Over the next three days, I’ll use this space to focus on each of the six former Browns on the 53-man roster who will return to Cleveland this Sunday. We start with defensive tackle Gerard Warren.
Even if Gerard Warren were to say anything that would end up being posted on the wall of the Browns’ locker room, he doesn’t think it would mean much.
“Bulletin-board material — what is it worth? To me, really, nothing,” Warren said. “Guys do a lot of talking, but you’ve got to get on the field and back it up on Sunday.”
That doesn’t mean he’s going to try and provide anything for his former team to use this week.
“I ain’t much to starting comments before the game,” he said. “I’m just willing to go out and do what I’ve got to do on the field.”
On the field, he has helped the Broncos allow fewer rushing yards than all but two other NFL teams since the 2005 season began — 1,871 yards, or 89.1 per game. Away from it, he — and his other former Browns-turned-Broncos along the defensive line — have meshed well with their Denver teammates.
“I think we were a nice compliment to the key guys that we already had intact there — the John Lynches, Champ Baileys, the Al Wilsons, all the linebackers, together with us coming in up front and bringing in an added extra ingredient that Larry (Coyer) thought was missing,” Warren said. “I think things are working out the way we envisioned them.”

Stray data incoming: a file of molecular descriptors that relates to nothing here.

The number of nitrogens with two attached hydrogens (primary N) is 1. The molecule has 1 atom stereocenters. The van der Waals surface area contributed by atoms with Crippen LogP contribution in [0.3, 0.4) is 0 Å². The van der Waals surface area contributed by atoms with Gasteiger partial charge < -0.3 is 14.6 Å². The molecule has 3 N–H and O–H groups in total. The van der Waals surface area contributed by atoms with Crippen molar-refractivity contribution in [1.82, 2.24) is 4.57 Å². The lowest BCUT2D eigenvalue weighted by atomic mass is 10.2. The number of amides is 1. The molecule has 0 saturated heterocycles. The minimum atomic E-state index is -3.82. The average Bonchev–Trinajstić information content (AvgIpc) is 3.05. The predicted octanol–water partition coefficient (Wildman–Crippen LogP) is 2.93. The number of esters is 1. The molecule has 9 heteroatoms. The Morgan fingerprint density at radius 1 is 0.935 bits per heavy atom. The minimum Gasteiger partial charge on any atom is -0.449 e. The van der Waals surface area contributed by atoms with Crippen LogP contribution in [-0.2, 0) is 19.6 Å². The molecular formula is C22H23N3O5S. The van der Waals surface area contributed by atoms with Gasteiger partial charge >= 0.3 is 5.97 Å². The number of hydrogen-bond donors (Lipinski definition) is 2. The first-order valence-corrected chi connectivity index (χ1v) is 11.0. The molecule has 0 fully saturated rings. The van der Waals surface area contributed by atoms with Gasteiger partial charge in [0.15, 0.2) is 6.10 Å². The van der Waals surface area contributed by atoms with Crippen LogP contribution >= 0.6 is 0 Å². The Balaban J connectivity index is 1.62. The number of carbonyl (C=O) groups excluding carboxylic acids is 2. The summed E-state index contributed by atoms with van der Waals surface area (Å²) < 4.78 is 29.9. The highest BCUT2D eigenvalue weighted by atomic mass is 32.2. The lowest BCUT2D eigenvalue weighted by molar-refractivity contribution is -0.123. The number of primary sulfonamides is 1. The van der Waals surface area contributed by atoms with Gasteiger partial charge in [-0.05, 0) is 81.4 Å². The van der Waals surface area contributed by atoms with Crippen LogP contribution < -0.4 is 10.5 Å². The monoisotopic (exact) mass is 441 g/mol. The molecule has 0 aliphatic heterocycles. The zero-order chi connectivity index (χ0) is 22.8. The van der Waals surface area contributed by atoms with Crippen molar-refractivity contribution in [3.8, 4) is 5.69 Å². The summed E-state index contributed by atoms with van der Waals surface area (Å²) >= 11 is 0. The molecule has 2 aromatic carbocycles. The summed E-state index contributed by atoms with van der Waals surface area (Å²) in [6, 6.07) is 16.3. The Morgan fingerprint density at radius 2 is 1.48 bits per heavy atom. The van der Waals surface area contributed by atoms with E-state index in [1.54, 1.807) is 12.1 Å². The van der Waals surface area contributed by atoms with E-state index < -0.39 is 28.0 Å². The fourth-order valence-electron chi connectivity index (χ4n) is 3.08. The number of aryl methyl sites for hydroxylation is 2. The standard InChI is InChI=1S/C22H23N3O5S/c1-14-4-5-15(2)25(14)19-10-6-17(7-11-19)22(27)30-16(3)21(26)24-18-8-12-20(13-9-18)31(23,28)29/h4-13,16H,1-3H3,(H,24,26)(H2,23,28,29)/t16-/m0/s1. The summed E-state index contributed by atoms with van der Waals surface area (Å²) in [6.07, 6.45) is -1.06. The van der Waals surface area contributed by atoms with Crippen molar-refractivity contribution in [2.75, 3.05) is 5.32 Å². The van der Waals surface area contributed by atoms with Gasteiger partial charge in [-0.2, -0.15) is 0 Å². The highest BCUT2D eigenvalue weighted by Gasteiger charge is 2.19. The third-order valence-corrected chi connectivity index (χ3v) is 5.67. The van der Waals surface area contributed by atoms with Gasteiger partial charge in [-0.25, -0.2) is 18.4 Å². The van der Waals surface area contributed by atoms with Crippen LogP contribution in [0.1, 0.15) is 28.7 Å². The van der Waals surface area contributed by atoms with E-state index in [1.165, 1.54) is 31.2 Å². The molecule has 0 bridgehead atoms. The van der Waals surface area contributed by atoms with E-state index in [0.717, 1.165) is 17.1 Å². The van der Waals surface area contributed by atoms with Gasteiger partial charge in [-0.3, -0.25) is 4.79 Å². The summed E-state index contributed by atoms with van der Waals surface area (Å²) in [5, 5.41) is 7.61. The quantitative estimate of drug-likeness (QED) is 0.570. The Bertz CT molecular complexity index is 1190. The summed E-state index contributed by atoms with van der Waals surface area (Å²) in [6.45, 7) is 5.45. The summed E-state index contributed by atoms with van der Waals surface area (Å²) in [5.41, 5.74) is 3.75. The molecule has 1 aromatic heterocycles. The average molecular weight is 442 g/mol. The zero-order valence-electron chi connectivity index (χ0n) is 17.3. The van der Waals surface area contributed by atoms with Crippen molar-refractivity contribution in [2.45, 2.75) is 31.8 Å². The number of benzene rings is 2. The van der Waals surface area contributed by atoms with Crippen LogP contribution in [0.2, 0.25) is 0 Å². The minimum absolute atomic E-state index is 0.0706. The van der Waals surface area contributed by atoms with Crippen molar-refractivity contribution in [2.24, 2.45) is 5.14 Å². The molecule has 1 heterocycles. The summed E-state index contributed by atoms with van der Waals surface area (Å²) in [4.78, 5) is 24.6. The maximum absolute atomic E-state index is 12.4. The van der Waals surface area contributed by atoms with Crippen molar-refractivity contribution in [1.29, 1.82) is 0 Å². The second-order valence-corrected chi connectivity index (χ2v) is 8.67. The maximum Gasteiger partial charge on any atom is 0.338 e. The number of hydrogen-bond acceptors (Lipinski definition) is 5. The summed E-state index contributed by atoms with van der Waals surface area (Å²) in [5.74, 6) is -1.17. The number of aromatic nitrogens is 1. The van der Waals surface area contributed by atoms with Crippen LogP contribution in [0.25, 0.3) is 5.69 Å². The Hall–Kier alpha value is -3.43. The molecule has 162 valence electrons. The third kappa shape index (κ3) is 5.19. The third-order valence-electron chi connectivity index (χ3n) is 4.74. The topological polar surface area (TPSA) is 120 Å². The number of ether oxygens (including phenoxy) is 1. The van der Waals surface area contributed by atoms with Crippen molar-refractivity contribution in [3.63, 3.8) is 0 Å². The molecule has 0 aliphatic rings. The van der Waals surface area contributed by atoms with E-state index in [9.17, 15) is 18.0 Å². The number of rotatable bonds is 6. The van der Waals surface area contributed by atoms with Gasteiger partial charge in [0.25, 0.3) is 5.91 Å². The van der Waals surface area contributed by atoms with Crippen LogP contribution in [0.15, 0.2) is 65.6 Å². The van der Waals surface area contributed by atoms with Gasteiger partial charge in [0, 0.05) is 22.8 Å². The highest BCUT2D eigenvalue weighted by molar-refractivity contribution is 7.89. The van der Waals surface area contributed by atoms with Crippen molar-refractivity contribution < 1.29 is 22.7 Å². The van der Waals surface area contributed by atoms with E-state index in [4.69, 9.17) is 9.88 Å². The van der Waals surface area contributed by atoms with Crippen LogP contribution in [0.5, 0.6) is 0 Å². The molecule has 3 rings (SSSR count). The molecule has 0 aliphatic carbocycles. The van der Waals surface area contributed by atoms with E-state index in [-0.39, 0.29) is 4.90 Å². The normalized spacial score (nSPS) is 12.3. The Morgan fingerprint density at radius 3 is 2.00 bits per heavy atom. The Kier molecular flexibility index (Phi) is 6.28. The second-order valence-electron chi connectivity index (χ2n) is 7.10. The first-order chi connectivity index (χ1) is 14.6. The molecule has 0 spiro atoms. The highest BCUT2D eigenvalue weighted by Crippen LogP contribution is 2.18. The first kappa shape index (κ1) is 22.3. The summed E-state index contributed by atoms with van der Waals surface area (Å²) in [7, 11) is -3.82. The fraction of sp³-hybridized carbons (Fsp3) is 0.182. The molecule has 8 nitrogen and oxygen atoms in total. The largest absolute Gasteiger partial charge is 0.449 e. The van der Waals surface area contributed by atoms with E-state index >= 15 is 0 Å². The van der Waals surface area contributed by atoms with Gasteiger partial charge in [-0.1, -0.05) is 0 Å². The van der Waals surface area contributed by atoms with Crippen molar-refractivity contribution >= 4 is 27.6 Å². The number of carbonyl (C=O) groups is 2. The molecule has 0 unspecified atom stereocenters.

When Warren began his career in Cleveland, he envisioned a long tenure there after joining as the No. 3 overall pick in 2001. It didn’t quite work out that way, although he did help the Browns to a playoff appearance in 2002 and had a particularly stellar effort against the Broncos a year later, notching 10 tackles and two sacks in what would eventually be a 23-20 Denver overtime win.
But a 4-12 season sealed the fate of Butch Davis, the coach who drafted him. Davis’ replacement, Romeo Crennel, did have a chat with Warren about his future, but ultimately opted to deal the 2001 No. 3 overall pick to Denver in early March 2005.
“I sat down and I talked with Gerard for an hour, so we could just try to get a chance to know each other, to feel each other out, to see if we could work together,” Crennel said. “And after he walked out, I kind of felt that we could work together, but as the thing turned out, we were able to trade him.”
There were no hard feelings from either side.
“I do have good memories: the relationships I built around the community and throughout the organization,” Warren said.
One of those good relationships in Cleveland transferred to Denver when he rejoined defensive line/tackles coach Andre Patterson just two months after the coaching change caused their paths to temporarily diverge.
“(I) thank Coach Patterson — and thank (Head) Coach (Mike) Shanahan for being able to trust him in his judgment in the players that were in Cleveland that he had coached under him to bring us here and know this thing would work out,” Warren said.
The other relationship was with his teammates — several of whom have joined him.
“We bonded for life after we played in Cleveland and the guys,” Warren said. “The bond grew stronger once we got here.”
Much to the Broncos’ benefit.